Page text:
Focus

Photo Credit: SplitShire

Photo Credit: SplitShire

Focus in life is so important. Before we can focus, though, we must know what we are great at and what we are not. This is true for our personal lives as well as organizationally.

Raising children who are in the stage of life when they are trying to figure this out has made it clearer to me that when you don’t know yourself or what you’re good at, it is hard to focus. You tend to drift and if you continue to drift, you may become good at several things but truly excellent at nothing. I reflect on my own life and now that I’m middle age – sometimes I hate to admit that – I realize that probably I could have been more “successful” if I had concentrated on my strengths instead of becoming the jack of all trades, so to speak.

It’s hard to say "no" because in doing so, there’s always the thought that we may miss out on some incredible opportunities. The late Steve Jobs of Apple said that “Focus is about saying No.” Sometimes, focus is saying no even to good opportunities and learning to say "yes" to the great opportunities. The key is to know the difference. The key to knowing the difference lies in our ability to honestly identify what we can and cannot do great.

I, for one, have never been great at admitting there is something that I’m not good at doing. I like a challenge and if someone tells me that I can’t, I usually set out to prove I can. But, as I grow older, or more mature as some would say, I realize there is so much that I don’t know and I will never be excellent at everything.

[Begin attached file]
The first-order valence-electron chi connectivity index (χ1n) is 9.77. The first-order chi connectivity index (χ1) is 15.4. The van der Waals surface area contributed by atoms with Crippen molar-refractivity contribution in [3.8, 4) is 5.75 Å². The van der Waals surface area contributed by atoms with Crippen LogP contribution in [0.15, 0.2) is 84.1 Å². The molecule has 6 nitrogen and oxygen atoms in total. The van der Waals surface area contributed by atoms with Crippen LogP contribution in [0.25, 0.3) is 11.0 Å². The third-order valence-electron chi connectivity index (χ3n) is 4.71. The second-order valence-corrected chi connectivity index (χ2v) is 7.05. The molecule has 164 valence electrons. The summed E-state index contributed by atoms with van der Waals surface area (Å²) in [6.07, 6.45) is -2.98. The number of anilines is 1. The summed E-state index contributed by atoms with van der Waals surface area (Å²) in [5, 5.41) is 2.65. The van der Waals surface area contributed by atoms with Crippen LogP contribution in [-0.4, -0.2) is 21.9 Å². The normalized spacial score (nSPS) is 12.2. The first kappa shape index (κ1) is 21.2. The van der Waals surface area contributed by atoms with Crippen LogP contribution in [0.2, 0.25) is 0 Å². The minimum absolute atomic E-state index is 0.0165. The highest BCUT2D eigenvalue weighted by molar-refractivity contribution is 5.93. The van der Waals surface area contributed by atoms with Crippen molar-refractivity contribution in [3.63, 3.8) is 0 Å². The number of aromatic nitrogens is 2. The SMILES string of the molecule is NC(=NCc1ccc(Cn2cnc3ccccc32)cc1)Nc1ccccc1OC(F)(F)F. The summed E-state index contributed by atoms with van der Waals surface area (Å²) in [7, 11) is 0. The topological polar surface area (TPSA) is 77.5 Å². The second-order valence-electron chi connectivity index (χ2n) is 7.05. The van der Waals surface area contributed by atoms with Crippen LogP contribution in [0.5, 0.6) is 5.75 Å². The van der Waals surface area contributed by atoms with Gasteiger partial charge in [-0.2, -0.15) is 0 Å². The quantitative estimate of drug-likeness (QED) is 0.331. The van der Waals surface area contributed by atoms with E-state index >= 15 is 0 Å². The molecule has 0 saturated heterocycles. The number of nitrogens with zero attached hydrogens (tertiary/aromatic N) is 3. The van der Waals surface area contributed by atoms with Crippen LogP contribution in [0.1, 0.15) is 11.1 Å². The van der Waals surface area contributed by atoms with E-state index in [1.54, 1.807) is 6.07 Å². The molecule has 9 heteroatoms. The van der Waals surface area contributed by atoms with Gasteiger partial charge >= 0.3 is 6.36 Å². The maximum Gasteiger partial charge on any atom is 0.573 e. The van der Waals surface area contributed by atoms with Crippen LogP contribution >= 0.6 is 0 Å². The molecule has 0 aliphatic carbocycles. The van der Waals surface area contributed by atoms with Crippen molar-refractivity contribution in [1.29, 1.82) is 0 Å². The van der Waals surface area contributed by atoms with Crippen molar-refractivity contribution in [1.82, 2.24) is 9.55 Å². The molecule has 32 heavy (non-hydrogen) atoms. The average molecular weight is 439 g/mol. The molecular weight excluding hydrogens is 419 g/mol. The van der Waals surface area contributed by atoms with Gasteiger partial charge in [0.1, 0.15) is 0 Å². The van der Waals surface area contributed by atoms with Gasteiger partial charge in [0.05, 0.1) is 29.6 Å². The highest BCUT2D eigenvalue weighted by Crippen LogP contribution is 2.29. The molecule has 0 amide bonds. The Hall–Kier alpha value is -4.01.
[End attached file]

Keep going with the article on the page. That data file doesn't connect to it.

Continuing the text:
Organizations have the same challenges. The other day, I heard that Walmart was venturing into the banking industry. Although Walmart is a different animal, my first thought was "Why would a retail store go into a totally different business sector." One could argue that Walmart’s goal is to bring goods, and now services, to the “common” person so that one could afford things that they would not otherwise.  But where does it all stop? Will they be more effective as an organization by further diversification or not? What drives our decisions to take opportunities or not?

Knowing that we all have blind spots, another key element to focusing is to have positive “voices” in our lives that know us well, love us, and are able to be bluntly honest with us. For some, that is a best friend, for others, it may be a spouse or parents; for others, it may be a board of directors. For me, it’s all of the above. These relationships have been key to my life and work. Although, I've not always listened, wisdom says that I should. Proverbs says that “in a multitude of counselors, there is wisdom.” We need to be open to asking for honest feedback from those we trust and then, sincerely listen.

If you have any thoughts or comments on the subject of focus, I’d love to hear them… Thanks!